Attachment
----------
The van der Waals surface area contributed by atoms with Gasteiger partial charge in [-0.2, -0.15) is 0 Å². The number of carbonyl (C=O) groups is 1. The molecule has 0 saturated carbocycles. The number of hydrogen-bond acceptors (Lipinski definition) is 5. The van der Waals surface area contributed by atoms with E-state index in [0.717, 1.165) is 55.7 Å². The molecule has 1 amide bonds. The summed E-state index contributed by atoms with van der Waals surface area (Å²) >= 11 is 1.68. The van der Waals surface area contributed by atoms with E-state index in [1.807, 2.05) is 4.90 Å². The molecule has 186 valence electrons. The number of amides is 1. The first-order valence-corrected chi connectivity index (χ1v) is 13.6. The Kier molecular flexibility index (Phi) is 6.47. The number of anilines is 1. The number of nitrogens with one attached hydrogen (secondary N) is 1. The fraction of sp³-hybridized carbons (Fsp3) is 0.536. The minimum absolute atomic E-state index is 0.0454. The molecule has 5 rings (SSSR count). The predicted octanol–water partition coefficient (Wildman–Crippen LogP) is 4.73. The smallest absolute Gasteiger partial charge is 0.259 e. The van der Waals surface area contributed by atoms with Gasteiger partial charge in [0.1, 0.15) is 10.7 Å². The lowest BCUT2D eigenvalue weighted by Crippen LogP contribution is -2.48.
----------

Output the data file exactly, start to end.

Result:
The van der Waals surface area contributed by atoms with Gasteiger partial charge in [-0.2, -0.15) is 0 Å². The number of carbonyl (C=O) groups is 1. The molecule has 0 saturated carbocycles. The number of hydrogen-bond acceptors (Lipinski definition) is 5. The van der Waals surface area contributed by atoms with E-state index in [0.717, 1.165) is 55.7 Å². The molecule has 1 amide bonds. The summed E-state index contributed by atoms with van der Waals surface area (Å²) >= 11 is 1.68. The van der Waals surface area contributed by atoms with E-state index in [1.807, 2.05) is 4.90 Å². The molecule has 186 valence electrons. The number of amides is 1. The first-order valence-corrected chi connectivity index (χ1v) is 13.6. The Kier molecular flexibility index (Phi) is 6.47. The number of anilines is 1. The number of nitrogens with one attached hydrogen (secondary N) is 1. The fraction of sp³-hybridized carbons (Fsp3) is 0.536. The minimum absolute atomic E-state index is 0.0454. The molecule has 5 rings (SSSR count). The predicted octanol–water partition coefficient (Wildman–Crippen LogP) is 4.73. The smallest absolute Gasteiger partial charge is 0.259 e. The van der Waals surface area contributed by atoms with Gasteiger partial charge in [0.1, 0.15) is 10.7 Å². The lowest BCUT2D eigenvalue weighted by Crippen LogP contribution is -2.48.